I Couldn’t Really Tell When a Japanese Person Got Irritated With Me
Language is indeed a mystery.
We’re aware of how culture ties in with language. While language isn’t universal, tone and body language usually are.
However, when you’re on the phone, you can’t observe body language so you listen out for the tone of the voice.
I made a phone call to make a reservation at a food sample place in Tokyo for the food sample-making workshop experience. After trying one myself at Yamato Food Sample, I decided to go for another one at a different place.
My level of Japanese is still pretty elementary. I could understand the language more than I can speak. I could’ve asked my husband to help me with it but I wanted to try and do this myself. I didn’t want to keep relying on him for these things. Plus, he’s not one who likes to make phone calls and talk on the phone so I thought it would be better for me to handle this one.
The call started out okay. The lady was speaking at a pace where I could understand her when I explained my Japanese wasn’t very good. She seemed quite patient on the phone. At the same time, I could sense worry in her tone, afraid that I didn’t understand her. She asked me how many people were coming twice and I answered her confidently that it was just me.
She proceeded to explain the workflow of the workshop. For people who can’t speak or understand Japanese very well, apparently, we’ll just watch a video and follow the steps and if I had any questions, I would then ask a staff for help.
I checked with my husband who was listening in on the conversation to make sure I had accurately understood what she said. I was a little confused since their website claimed that they have an English-speaking service but have cautioned us that their staff isn’t good at the language.
My husband assured me my guess was right. I was about to continue the conversation with the lady when she kept asking if there was someone else she could talk to or if I had someone else coming with me. I think she caught on that there was someone at home that could speak Japanese.
My husband ended up taking over. Because I was talking to my husband, she apparently thought I was making a reservation for my husband. I can’t understand the thinking process of a Japanese sometimes, how they arrive at their conclusions. Their sense of making observations and conclusions is a little bizarre to me.
I thought it was strange for her to even think that. Why would my Japanese husband make his non-Japanese wife who can’t speak Japanese very well yet make a reservation for him when he could do it himself? It would’ve saved everyone the trouble. Anyway, I digress.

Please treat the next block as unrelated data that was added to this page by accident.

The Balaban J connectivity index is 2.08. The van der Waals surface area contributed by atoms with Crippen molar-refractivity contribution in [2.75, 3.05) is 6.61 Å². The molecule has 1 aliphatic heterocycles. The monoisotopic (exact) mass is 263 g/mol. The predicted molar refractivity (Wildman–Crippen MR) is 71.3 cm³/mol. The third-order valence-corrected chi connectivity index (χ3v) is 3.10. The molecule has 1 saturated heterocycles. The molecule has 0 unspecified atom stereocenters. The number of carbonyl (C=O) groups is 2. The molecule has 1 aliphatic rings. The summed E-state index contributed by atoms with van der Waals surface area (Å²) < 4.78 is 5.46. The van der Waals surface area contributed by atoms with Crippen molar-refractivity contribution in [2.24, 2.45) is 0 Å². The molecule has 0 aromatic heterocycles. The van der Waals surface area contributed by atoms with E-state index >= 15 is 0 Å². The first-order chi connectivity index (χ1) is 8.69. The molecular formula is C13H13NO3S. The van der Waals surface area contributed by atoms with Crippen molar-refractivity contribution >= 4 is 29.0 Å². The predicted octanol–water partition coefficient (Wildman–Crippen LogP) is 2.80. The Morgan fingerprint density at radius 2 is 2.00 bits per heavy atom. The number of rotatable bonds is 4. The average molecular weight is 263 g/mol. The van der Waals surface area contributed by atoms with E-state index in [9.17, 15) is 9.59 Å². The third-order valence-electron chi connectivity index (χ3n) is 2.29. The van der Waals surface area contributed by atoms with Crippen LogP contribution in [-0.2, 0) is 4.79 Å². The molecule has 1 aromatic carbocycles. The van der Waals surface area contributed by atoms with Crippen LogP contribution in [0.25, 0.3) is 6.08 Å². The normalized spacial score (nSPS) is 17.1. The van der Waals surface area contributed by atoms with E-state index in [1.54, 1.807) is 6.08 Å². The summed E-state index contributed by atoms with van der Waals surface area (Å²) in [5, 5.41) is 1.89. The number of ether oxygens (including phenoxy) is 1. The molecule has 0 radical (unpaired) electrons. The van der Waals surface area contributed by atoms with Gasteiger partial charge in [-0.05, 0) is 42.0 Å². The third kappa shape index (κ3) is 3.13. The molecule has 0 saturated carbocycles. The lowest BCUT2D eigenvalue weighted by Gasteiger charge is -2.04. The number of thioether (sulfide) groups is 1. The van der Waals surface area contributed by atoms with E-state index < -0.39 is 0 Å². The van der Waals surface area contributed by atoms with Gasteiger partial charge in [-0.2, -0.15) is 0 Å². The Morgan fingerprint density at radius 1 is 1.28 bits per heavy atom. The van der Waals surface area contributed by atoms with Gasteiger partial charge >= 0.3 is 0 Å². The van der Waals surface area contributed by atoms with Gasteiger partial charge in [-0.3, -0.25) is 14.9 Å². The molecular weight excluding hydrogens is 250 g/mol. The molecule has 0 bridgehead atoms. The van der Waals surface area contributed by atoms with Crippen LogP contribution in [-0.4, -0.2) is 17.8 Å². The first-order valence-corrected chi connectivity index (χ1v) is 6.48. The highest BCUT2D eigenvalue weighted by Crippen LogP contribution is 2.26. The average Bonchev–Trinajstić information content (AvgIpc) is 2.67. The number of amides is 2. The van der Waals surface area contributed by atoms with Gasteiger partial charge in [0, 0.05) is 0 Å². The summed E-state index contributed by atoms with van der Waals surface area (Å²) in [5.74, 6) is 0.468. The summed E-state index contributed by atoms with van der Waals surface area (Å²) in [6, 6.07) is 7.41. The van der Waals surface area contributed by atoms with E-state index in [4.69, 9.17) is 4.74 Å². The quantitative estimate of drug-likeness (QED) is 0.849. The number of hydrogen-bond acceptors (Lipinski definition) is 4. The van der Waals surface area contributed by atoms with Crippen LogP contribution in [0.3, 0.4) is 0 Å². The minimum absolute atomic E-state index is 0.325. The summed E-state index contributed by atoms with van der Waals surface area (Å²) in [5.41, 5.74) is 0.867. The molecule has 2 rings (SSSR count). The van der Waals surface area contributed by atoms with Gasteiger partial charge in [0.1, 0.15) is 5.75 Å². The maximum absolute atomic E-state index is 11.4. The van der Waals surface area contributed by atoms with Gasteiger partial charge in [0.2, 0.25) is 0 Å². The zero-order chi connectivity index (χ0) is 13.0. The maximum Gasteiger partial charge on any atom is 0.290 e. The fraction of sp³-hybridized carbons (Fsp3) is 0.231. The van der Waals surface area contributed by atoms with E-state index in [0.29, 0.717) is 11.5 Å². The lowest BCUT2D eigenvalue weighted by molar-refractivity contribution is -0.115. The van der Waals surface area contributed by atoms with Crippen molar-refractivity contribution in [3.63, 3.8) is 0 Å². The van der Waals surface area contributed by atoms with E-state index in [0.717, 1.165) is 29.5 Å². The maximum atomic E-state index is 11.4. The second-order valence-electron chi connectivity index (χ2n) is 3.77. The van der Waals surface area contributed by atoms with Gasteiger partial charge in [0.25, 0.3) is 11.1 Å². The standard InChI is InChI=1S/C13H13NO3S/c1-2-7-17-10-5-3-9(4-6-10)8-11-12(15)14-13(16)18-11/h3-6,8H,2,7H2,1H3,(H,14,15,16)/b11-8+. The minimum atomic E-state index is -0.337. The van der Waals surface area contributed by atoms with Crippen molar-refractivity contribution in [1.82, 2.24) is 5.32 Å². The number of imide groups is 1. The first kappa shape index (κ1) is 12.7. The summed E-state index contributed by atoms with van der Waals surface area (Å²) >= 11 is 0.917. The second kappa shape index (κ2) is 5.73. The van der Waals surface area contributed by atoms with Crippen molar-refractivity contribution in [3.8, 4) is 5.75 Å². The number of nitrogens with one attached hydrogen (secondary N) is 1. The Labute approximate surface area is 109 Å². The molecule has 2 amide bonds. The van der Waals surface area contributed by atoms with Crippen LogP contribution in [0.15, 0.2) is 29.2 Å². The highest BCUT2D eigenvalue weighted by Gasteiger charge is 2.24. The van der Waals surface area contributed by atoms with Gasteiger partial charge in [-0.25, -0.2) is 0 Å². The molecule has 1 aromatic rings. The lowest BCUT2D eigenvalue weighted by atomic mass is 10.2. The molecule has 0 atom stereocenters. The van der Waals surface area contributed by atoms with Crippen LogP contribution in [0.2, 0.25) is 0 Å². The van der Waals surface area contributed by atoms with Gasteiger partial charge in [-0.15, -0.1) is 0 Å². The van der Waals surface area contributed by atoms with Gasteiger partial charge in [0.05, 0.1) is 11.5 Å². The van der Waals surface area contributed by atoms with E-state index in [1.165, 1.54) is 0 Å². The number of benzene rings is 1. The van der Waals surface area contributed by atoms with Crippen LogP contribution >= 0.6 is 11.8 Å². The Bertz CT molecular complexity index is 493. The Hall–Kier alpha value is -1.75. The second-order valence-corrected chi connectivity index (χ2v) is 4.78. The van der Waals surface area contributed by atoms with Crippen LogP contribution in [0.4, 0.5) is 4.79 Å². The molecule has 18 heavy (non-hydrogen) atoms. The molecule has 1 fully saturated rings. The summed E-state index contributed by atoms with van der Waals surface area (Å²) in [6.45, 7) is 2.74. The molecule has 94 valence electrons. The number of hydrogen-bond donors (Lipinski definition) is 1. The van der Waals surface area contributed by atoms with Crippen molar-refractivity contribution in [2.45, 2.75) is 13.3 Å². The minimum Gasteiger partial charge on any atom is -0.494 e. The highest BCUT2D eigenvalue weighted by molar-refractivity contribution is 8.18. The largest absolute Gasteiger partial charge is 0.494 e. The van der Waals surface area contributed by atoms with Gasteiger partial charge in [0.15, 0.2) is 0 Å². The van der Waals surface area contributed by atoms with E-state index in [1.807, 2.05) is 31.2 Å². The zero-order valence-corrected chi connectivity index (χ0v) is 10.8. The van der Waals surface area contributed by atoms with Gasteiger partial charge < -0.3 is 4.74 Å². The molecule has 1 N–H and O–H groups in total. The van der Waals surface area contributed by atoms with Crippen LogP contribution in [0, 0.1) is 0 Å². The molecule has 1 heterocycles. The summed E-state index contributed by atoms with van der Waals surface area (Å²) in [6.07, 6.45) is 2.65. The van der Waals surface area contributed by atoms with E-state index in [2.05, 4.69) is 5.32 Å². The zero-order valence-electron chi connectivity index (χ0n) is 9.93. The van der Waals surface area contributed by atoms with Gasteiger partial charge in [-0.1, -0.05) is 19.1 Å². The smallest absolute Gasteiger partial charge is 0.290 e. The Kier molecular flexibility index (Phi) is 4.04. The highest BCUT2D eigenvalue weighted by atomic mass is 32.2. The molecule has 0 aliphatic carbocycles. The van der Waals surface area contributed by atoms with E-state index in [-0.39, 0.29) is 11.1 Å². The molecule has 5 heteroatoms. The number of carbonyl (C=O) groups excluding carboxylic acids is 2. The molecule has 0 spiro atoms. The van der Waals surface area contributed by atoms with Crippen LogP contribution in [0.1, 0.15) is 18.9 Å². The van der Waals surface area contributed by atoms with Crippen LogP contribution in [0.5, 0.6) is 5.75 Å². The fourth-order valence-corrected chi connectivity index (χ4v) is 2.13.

I ended up not making the reservation because I had misunderstood the schedule displayed on their site. They only had one timeslot for the food sample I wanted to make. I thought it started at 11am and went on for the whole day. Another thing I need to adapt to in terms of understanding the Japanese way of putting information on their site.
At lunch, my husband told me that he was annoyed with the lady because she was starting to get irritated with me. I was surprised. I’m usually good at picking up on people’s tones.
I was a little skeptical about it at first since I thought she was doing her best to be patient. My husband agreed but said she was also quickly losing her patience.
I thought that was interesting. I couldn’t hear it in her voice. Even in Japan, I could usually tell when people are starting to get annoyed with my lack of ability in the Japanese language especially over the phone. But not with this lady.
I guess even when I think I’m good at picking up on people’s tone and mood, sometimes language and culture mask certain nuances if I haven’t learnt, heard, or paid attention to them.
When it comes to tone, it is usually universal when people start to get emotional or upset. But I guess there is still more to it when it comes to a different language. Even some people think Singaporeans are being rude when they’re not. Our tone can sound harsh and it takes time for some foreigners to understand Singlish and our culture.
The Japanese language generally sounds polite because of their keigo (honorific speech) and formal speech. It takes little effort to be polite because of the structure of the language. You don’t really need to be genuinely or characteristically polite to sound courteous here. One has to learn to pick up the subtlety of their tone.
And I guess I’m not there yet.
There’s still much to learn.